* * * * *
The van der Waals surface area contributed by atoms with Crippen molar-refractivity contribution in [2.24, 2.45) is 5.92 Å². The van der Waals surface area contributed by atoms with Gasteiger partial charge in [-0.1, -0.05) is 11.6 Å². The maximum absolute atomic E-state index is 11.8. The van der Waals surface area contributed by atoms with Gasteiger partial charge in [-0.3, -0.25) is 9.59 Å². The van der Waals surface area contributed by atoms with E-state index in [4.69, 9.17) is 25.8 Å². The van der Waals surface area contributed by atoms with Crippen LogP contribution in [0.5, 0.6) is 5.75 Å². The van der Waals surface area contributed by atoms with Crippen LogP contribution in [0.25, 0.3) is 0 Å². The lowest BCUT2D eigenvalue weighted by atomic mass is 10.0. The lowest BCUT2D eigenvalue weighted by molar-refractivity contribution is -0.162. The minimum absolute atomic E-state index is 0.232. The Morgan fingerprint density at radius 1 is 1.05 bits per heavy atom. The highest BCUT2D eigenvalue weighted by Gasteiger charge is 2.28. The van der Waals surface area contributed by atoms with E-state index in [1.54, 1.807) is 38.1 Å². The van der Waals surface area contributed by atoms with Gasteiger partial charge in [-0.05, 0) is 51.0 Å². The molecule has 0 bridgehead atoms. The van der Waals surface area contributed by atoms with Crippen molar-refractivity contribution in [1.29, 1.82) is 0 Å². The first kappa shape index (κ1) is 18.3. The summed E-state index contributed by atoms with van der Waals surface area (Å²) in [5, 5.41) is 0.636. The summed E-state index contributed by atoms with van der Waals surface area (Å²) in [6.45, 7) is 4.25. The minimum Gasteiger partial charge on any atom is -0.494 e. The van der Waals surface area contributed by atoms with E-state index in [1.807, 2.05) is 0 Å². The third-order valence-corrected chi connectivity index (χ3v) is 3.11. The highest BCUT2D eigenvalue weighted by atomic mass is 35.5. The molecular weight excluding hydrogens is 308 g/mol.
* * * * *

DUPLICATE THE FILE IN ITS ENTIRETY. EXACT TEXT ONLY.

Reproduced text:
The van der Waals surface area contributed by atoms with Crippen molar-refractivity contribution in [2.24, 2.45) is 5.92 Å². The van der Waals surface area contributed by atoms with Gasteiger partial charge in [-0.1, -0.05) is 11.6 Å². The maximum absolute atomic E-state index is 11.8. The van der Waals surface area contributed by atoms with Gasteiger partial charge in [-0.3, -0.25) is 9.59 Å². The van der Waals surface area contributed by atoms with E-state index in [4.69, 9.17) is 25.8 Å². The van der Waals surface area contributed by atoms with Crippen LogP contribution in [0.5, 0.6) is 5.75 Å². The van der Waals surface area contributed by atoms with Crippen LogP contribution in [0.25, 0.3) is 0 Å². The lowest BCUT2D eigenvalue weighted by atomic mass is 10.0. The lowest BCUT2D eigenvalue weighted by molar-refractivity contribution is -0.162. The minimum absolute atomic E-state index is 0.232. The Morgan fingerprint density at radius 1 is 1.05 bits per heavy atom. The highest BCUT2D eigenvalue weighted by Gasteiger charge is 2.28. The van der Waals surface area contributed by atoms with E-state index in [1.54, 1.807) is 38.1 Å². The van der Waals surface area contributed by atoms with Gasteiger partial charge in [-0.05, 0) is 51.0 Å². The molecule has 0 bridgehead atoms. The van der Waals surface area contributed by atoms with Crippen molar-refractivity contribution in [1.29, 1.82) is 0 Å². The first kappa shape index (κ1) is 18.3. The summed E-state index contributed by atoms with van der Waals surface area (Å²) in [5, 5.41) is 0.636. The summed E-state index contributed by atoms with van der Waals surface area (Å²) in [6.45, 7) is 4.25. The minimum Gasteiger partial charge on any atom is -0.494 e. The van der Waals surface area contributed by atoms with E-state index in [1.807, 2.05) is 0 Å². The third-order valence-corrected chi connectivity index (χ3v) is 3.11. The highest BCUT2D eigenvalue weighted by atomic mass is 35.5. The molecular weight excluding hydrogens is 308 g/mol.